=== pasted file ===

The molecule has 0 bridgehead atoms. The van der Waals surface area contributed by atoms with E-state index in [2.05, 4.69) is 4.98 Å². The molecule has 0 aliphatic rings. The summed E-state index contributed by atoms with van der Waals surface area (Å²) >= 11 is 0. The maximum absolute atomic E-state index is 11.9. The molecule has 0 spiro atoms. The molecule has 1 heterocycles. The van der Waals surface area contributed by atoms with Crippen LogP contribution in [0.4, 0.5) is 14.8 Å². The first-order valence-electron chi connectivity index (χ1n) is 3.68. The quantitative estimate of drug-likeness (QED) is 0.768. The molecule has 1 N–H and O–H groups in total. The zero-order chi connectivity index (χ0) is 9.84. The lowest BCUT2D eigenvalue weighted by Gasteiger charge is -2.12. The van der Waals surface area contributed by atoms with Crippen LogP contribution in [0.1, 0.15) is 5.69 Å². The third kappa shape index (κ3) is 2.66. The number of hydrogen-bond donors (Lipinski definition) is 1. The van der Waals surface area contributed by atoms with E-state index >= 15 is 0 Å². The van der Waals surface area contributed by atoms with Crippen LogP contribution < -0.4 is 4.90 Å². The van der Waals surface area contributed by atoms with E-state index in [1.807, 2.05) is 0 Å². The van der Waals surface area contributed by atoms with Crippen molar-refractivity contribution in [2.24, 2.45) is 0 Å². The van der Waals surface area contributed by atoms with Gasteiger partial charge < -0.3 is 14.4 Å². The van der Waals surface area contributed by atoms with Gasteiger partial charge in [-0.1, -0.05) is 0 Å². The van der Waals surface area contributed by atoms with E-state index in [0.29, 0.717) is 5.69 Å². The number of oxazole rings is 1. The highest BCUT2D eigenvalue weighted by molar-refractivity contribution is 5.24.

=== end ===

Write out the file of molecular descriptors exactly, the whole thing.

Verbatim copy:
The molecule has 0 bridgehead atoms. The van der Waals surface area contributed by atoms with E-state index in [2.05, 4.69) is 4.98 Å². The molecule has 0 aliphatic rings. The summed E-state index contributed by atoms with van der Waals surface area (Å²) >= 11 is 0. The maximum absolute atomic E-state index is 11.9. The molecule has 0 spiro atoms. The molecule has 1 heterocycles. The van der Waals surface area contributed by atoms with Crippen LogP contribution in [0.4, 0.5) is 14.8 Å². The first-order valence-electron chi connectivity index (χ1n) is 3.68. The quantitative estimate of drug-likeness (QED) is 0.768. The molecule has 1 N–H and O–H groups in total. The zero-order chi connectivity index (χ0) is 9.84. The lowest BCUT2D eigenvalue weighted by Gasteiger charge is -2.12. The van der Waals surface area contributed by atoms with Crippen LogP contribution in [0.1, 0.15) is 5.69 Å². The third kappa shape index (κ3) is 2.66. The number of hydrogen-bond donors (Lipinski definition) is 1. The van der Waals surface area contributed by atoms with E-state index >= 15 is 0 Å². The van der Waals surface area contributed by atoms with Crippen LogP contribution < -0.4 is 4.90 Å². The van der Waals surface area contributed by atoms with E-state index in [1.807, 2.05) is 0 Å². The van der Waals surface area contributed by atoms with Crippen molar-refractivity contribution in [2.24, 2.45) is 0 Å². The van der Waals surface area contributed by atoms with Gasteiger partial charge < -0.3 is 14.4 Å². The van der Waals surface area contributed by atoms with Gasteiger partial charge in [-0.1, -0.05) is 0 Å². The van der Waals surface area contributed by atoms with E-state index in [0.29, 0.717) is 5.69 Å². The number of oxazole rings is 1. The highest BCUT2D eigenvalue weighted by molar-refractivity contribution is 5.24.